MR. J. PEASE
I beg to ask the Under Secretary of State for Foreign Affairs whether the Decree of 20th August, 1890, issued at Zanzibar, directing a slave owner to punish his slave in the event of his running away, and giving slave owners power to refuse money offered by a slave for the purchase of his freedom, has since been revoked or in any way modified?
§ SIR E. GREY
The Decree of August 20, 1890, was issued in consequence of a dangerous excitement among masters and slaves owing to misinterpretation of the previous Decree of the 1st of August. It explained that the law was not altered as regards slaves who ran away, or were accused of crimes. It further stated that the stipulation in the previous Decree as to the concurrence of the Sultan's Arab subjects in the adjustment of the tariff for purchasing freedom must be understood to convey that the assent of the owners was an essential condition. There has been no further alteration in either of the Decrees, and they are both in force.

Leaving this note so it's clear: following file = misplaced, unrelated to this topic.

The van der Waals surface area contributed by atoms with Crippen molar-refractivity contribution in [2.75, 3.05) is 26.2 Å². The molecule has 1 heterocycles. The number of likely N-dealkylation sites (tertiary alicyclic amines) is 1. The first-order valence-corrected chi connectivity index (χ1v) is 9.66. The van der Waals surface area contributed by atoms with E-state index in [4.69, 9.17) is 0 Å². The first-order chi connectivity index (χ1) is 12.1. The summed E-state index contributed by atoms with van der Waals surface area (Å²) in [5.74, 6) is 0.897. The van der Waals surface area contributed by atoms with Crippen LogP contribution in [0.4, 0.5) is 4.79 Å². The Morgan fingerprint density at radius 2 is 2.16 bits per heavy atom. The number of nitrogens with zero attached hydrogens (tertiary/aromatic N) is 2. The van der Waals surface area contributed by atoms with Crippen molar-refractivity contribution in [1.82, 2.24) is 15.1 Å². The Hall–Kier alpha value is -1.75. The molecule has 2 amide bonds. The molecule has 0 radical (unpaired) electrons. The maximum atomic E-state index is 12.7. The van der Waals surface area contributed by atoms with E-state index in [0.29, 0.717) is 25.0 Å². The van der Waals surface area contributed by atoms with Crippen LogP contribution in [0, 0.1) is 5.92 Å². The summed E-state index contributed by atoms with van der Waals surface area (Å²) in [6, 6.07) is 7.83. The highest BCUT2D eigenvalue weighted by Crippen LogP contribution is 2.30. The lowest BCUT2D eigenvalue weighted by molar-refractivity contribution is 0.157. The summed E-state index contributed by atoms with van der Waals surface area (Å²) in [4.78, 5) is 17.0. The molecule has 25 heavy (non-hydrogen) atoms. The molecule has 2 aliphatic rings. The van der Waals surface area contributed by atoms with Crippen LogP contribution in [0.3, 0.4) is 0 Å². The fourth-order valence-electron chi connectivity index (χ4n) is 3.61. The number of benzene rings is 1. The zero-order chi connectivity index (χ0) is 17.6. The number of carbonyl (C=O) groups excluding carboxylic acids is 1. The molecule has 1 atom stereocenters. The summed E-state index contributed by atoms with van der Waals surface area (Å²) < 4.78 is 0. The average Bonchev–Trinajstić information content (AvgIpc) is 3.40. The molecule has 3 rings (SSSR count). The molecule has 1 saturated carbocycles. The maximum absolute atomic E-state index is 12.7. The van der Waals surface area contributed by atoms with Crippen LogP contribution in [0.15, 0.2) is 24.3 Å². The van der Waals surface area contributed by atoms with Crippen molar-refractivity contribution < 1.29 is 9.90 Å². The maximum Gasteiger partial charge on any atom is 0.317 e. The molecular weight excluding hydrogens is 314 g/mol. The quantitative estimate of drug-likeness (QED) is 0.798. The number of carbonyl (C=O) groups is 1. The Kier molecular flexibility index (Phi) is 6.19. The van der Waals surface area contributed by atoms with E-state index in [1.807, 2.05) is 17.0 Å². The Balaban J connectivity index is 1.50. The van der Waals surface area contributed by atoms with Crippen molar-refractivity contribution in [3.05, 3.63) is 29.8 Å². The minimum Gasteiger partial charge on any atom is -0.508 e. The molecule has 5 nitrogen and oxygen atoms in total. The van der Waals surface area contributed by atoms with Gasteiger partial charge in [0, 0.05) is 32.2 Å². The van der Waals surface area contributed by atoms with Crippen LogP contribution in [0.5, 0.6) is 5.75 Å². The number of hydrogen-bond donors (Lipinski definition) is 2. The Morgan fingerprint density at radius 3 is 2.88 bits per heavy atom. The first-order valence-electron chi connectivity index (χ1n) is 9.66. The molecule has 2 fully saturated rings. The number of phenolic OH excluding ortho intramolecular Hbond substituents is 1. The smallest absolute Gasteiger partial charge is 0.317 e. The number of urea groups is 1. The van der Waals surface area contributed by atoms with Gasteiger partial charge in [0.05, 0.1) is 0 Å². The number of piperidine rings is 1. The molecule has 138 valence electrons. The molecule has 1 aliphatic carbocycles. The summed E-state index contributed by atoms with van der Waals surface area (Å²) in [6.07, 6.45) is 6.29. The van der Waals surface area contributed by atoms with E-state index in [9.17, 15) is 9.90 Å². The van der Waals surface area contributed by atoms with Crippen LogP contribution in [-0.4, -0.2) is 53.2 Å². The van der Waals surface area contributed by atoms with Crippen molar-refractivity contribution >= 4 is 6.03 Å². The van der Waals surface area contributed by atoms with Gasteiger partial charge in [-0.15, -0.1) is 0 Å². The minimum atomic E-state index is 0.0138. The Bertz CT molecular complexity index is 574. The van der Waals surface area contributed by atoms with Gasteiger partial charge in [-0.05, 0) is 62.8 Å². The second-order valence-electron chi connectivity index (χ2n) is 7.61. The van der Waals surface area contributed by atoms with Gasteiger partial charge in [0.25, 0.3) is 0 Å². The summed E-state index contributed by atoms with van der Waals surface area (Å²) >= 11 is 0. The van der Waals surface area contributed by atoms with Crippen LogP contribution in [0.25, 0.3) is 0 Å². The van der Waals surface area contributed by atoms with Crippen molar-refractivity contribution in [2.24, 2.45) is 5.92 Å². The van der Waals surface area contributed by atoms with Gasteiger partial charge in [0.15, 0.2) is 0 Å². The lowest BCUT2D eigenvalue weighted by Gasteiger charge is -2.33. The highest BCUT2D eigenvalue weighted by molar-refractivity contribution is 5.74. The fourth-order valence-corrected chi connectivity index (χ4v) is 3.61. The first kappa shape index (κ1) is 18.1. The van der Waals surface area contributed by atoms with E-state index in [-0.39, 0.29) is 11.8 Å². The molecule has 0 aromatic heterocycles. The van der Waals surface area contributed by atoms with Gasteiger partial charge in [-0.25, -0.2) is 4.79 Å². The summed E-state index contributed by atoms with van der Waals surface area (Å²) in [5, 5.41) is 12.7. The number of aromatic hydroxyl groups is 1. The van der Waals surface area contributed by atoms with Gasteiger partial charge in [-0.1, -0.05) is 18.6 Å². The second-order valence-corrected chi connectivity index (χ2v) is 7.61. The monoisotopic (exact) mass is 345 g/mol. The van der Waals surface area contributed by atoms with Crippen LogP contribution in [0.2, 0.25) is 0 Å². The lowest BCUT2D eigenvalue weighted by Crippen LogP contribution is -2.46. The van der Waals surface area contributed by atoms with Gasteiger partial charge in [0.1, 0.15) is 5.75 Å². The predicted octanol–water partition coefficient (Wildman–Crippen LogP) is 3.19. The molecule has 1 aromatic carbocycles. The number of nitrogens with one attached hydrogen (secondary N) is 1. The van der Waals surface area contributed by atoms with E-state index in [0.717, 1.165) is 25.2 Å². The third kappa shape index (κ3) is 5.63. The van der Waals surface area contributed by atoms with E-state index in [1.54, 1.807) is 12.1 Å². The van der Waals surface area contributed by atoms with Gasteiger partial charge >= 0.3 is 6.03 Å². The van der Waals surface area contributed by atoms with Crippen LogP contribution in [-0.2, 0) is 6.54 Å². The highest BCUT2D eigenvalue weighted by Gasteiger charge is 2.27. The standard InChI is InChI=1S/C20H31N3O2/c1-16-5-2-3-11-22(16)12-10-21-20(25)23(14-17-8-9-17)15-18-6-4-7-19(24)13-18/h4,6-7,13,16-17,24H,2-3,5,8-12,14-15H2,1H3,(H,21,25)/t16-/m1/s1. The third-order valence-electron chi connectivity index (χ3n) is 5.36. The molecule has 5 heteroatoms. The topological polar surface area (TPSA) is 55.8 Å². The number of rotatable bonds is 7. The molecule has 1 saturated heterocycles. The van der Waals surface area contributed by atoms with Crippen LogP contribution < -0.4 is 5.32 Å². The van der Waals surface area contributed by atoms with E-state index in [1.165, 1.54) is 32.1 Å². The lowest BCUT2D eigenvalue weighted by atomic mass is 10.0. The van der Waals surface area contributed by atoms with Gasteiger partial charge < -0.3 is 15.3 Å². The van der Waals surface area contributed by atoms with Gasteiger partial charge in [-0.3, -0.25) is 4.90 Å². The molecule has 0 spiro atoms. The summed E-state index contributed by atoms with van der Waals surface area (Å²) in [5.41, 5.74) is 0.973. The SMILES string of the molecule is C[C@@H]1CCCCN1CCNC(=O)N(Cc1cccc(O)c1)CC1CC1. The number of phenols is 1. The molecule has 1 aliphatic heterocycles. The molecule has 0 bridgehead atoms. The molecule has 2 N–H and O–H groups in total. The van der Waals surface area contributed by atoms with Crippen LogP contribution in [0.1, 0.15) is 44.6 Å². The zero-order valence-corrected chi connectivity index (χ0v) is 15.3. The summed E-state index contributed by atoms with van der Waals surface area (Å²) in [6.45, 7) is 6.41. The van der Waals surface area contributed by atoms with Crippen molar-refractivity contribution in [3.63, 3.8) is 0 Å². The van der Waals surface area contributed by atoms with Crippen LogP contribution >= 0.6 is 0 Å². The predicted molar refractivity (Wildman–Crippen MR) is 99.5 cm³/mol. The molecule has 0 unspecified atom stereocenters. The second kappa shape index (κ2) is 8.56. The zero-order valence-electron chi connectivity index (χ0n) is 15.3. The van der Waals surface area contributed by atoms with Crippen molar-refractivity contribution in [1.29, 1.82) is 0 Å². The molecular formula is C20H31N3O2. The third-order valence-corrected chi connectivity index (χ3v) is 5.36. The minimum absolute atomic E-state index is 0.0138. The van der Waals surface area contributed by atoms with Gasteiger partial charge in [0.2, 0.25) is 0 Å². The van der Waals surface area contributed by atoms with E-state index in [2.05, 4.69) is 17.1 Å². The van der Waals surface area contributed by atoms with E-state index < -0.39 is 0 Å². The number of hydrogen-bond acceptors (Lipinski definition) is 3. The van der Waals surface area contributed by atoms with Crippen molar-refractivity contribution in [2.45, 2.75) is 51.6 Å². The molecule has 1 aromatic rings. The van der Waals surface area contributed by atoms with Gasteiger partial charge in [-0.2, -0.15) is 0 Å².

§ SIR C. W. DILKE
Does not the hon. Baronet think there is reason to fear that the giving way to what he calls dangerous excitement may produce dangerous excitement in the future when we again take the steps we shall possibly have to take?
§ SIR E. GREY
The number of slaves is diminishing to such an extent in Zanzibar that I hope that in the course of a few years the place of slaves will be entirely taken by free labour; and in that case there will be no danger of this particular excitement arising.
MR. GIBSON BOWLES
Is it not the case that at Bengazi the way of punishing slaves for running away is to kill them?